- THIRD PARTY PROFILE: EPYX -
The company best known for its development for the Atari Lynx
color portable machine (by R.J. Mical and Dave Needle of Amiga computer
fame) was also one of the few software houses that produced Atari 2600
(and 7800) software long after the video game crash of 1984. What
inspired it to take part in a losing proposition is anybody's guess,
but at least its games were respectable -- if not stellar -- efforts.
Basically, the company took its most popular computer franchise
and ported them over to the 2600. Summer Games,
Winter Games and California Games
were best-sellers on the Atari computers and Commodore 64 were
highly regarded alternative sports titles, and Epyx did nothing
to tarnish the series' reputation with its 2600 tranlations.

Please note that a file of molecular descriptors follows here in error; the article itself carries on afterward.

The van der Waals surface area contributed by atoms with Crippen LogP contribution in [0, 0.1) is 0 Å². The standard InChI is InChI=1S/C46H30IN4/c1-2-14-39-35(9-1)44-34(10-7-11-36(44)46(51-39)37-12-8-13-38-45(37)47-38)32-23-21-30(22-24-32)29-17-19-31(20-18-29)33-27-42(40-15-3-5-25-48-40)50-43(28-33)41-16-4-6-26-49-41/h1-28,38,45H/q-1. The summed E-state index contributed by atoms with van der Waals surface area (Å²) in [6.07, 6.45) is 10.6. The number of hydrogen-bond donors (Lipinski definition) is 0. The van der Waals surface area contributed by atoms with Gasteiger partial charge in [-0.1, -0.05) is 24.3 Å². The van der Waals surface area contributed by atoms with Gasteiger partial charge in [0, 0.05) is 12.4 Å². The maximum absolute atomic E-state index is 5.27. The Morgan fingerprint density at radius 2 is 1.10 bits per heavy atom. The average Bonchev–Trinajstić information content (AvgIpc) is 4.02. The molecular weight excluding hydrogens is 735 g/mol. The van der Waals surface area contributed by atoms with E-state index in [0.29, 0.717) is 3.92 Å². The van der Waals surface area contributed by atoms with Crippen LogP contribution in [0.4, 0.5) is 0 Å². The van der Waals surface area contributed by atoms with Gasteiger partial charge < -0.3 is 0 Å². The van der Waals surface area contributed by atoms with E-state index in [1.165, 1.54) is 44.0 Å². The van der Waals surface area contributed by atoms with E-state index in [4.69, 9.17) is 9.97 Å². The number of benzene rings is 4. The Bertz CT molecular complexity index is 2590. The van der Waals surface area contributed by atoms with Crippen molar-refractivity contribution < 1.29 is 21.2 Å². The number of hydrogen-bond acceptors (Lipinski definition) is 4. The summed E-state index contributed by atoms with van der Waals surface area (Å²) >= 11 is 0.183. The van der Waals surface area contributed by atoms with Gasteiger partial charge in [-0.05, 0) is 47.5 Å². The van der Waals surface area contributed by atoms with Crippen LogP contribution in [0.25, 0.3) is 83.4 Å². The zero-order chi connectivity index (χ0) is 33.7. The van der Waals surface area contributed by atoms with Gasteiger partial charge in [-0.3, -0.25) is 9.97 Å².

The fancy visuals and most of the cinematic sequences were
left off in the 2600 version, but the repetitive yet addicting
gameplay was thankfully retained. The Atari 7800 versions
of the same titles were also well received by the few players
that owned the machine as well. Epyx later went on to work on
versions for several other systems, including the Atari Lynx
and Super Nintendo.
As a result of Atari's failure with the 2600 and 7800, Epyx's
games did not sell well. Toy retailers such as KayBee were soon
dumping Atari cartridges for a dollar a piece in the late 1980's.
And with the Commodore and Amiga user base shrinking faster than
a snail doused with salt, Epyx ran into some financial and
managerial problems in 1989. So Epyx sold its prototype Handy system
to Jack Tramiel of Atari (later known as Lynx). Atari was unable to
successfully market the Lynx against Nintendo's comparatively slow,
monochrome Game Boy and the rest is history. Epyx filed for bankruptcy
sometime in 1991.
- California Games
- Summer Games
- Winter Games